Considering there are currently 29+ million people in the United States who are diabetic—along with another 84+ million adults over the age of 20 who have prediabetes—this disease is obviously a major concern from a nationwide perspective.
On an individual level, diabetes is a major concern because it causes wide-ranging issues throughout the body. Unfortunately, far too little attention is given to the lower limbs – and even less so for skin care. This can be a major mistake, however!
One of the key problems with diabetes is the fact elevated sugar levels in the blood stream cause nerve damage (neuropathy). Damaged nerves can cause pain and make you feel sensations you shouldn’t feel. Even more concerning is when neuropathy causes numbness in your lower limbs. In this case, small issues can escalate quickly.
Although diabetes is the most common culprit of nerve damage and numbness in the lower limbs, there are many possible causes. Basically, anything that damages or impairs the nerves in your lower limbs can be a cause of neuropathy, including:
- Infections – Some viral and bacterial infections can affect your nerve, including Lyme disease, leprosy, hepatitis C, HIV, and diphtheria.
- Trauma, pressure, and tumors – Tumors that compress nerves and injuries that pinch or even sever nerve tissue can cause intense pain and significant numbness.
- Autoimmune diseases and inherited conditions – Certain diseases attack or impact your nerves, including lupus, Sjorgren’s syndrome, rheumatoid arthritis, and Guillain-Barre syndrome, among others.
- Medications – Certain medications damage nerves as an unfortunate side effect. Chemotherapy for treating cancer has a high risk for this.
- Vitamin deficiencies – Your body needs particular vitamins for healthy nerves, so being deficient in vitamin B (especially B-1, B-6, and B-12), vitamin E, and niacin over time can damage your nervous tissue.
- Poisons and alcoholism – Being exposed to toxins, or living with alcoholism for many years (which is related to poor dietary choices and subsequent vitamin deficiencies), can take a toll on nerve function.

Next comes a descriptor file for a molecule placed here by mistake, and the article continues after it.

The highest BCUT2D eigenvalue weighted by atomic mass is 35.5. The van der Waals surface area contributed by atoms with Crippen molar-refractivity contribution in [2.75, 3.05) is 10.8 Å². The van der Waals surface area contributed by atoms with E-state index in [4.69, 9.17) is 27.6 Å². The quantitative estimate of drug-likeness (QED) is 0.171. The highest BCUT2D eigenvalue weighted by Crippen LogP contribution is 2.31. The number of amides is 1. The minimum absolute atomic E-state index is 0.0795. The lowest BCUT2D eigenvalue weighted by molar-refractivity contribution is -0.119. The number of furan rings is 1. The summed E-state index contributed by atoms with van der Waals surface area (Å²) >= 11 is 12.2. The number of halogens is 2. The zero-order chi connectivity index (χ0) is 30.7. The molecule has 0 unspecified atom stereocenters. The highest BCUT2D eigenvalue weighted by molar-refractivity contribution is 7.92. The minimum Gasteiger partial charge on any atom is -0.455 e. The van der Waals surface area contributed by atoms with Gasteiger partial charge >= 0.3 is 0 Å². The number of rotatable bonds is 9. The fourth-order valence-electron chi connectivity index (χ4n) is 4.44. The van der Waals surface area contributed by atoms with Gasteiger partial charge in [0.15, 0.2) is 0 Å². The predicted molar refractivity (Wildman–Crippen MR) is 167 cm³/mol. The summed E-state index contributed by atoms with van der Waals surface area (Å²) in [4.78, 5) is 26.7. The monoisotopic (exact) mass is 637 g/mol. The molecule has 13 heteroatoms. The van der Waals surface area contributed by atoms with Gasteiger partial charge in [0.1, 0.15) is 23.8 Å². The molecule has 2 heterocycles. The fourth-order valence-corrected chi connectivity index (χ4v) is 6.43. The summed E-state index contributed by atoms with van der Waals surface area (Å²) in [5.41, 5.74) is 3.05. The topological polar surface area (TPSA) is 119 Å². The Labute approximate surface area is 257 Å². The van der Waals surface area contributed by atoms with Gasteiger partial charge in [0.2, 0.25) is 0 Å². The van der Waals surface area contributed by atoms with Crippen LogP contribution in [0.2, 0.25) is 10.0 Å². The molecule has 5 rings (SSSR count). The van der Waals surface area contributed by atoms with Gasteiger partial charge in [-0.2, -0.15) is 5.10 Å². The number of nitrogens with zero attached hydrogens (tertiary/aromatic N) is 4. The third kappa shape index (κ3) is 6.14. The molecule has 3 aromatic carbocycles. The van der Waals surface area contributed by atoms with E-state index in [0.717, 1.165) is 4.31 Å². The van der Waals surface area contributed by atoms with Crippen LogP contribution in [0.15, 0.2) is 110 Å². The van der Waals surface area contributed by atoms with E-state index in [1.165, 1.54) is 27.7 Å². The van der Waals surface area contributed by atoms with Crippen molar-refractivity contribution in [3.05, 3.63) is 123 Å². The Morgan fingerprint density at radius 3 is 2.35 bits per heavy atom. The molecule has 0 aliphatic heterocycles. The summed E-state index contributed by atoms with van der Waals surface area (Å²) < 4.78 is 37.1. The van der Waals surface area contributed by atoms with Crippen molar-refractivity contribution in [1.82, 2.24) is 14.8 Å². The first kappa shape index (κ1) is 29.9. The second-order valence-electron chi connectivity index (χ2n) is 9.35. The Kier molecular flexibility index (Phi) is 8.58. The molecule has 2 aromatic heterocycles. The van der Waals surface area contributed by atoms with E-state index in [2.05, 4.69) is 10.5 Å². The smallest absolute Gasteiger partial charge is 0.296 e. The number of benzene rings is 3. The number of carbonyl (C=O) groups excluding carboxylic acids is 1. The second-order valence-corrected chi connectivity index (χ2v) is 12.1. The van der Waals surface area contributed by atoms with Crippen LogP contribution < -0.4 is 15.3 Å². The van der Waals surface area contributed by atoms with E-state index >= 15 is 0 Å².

- Other disorders – Kidney disease, bone marrow disorders, liver disease, and hypothyroidism can all contribute to peripheral neuropathy.
Neuropathy puts your body at risk for serious medical conditions when you cannot feel pain. See, pain is how your body lets you know there’s a problem. If you cannot feel, you don’t know if there is a problem in your lower limbs, including skin issues often noticed on account of itching, burning, or other sensations.
Proper skin care for those afflicted with neuropathy include taking measures to keep your feet dry, but not too dry. Wearing footwear made from breathable materials is one way to prevent feet from becoming too damp. Using approved moisturizers on the tops and bottoms—but not between toes (due to increased risk of bacterial or fungal growth)—will help ensure the skin doesn’t become dry to the point it starts to crack and fissure.
The nature of the treatment for a skin condition will certainly depend on the situation (what is happening, how long the problem has been present, etc.). Something not situation-dependent is the fact you should seek professional care for any health problem that arises. Even something that might not seem like a really big problem—ingrown toenails, calluses, tiny scrapes—can become quite concerning when neuropathy is in the picture.
For those who have neuropathy as a result of diabetes, a key component to keeping feet safe is to have a comprehensive diabetic foot care plan in place. This plan needs to be centered on preventing problems, detecting them early (when they do arise), and then seeking treatment at the earliest possible opportunity. Part of this includes also regularly-scheduled appointments with our office (so we can make sure there are no concerning issues).
If you need to create a diabetic foot care plan, have discovered a potential problem and need treatment, or simply have any questions regarding this important matter, simply contact Parker Foot & Ankle. You can either take advantage of our online form to connect with us or call (281) 497-2850 and speak with one of our team members.